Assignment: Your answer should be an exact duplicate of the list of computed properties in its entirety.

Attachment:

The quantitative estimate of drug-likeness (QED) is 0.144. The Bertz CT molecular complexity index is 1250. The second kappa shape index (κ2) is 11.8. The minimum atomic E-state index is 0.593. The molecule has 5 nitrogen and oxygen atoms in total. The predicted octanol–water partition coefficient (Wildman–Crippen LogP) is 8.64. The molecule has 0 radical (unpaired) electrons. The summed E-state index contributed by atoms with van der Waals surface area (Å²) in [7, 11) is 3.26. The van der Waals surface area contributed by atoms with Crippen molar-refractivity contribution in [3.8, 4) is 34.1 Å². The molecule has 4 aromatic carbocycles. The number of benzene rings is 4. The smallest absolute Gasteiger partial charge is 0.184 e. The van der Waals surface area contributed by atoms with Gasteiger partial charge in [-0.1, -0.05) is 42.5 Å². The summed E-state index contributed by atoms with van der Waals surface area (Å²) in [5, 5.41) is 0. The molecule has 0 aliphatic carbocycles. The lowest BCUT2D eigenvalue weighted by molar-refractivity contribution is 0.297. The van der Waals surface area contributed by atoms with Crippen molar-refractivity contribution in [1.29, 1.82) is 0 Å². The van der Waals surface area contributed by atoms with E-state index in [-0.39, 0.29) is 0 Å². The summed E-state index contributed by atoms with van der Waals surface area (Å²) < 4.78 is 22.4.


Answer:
The quantitative estimate of drug-likeness (QED) is 0.144. The Bertz CT molecular complexity index is 1250. The second kappa shape index (κ2) is 11.8. The minimum atomic E-state index is 0.593. The molecule has 5 nitrogen and oxygen atoms in total. The predicted octanol–water partition coefficient (Wildman–Crippen LogP) is 8.64. The molecule has 0 radical (unpaired) electrons. The summed E-state index contributed by atoms with van der Waals surface area (Å²) in [7, 11) is 3.26. The van der Waals surface area contributed by atoms with Crippen molar-refractivity contribution in [3.8, 4) is 34.1 Å². The molecule has 4 aromatic carbocycles. The number of benzene rings is 4. The smallest absolute Gasteiger partial charge is 0.184 e. The van der Waals surface area contributed by atoms with Gasteiger partial charge in [-0.1, -0.05) is 42.5 Å². The summed E-state index contributed by atoms with van der Waals surface area (Å²) in [5, 5.41) is 0. The molecule has 0 aliphatic carbocycles. The lowest BCUT2D eigenvalue weighted by molar-refractivity contribution is 0.297. The van der Waals surface area contributed by atoms with Crippen molar-refractivity contribution in [1.29, 1.82) is 0 Å². The van der Waals surface area contributed by atoms with E-state index in [-0.39, 0.29) is 0 Å². The summed E-state index contributed by atoms with van der Waals surface area (Å²) < 4.78 is 22.4.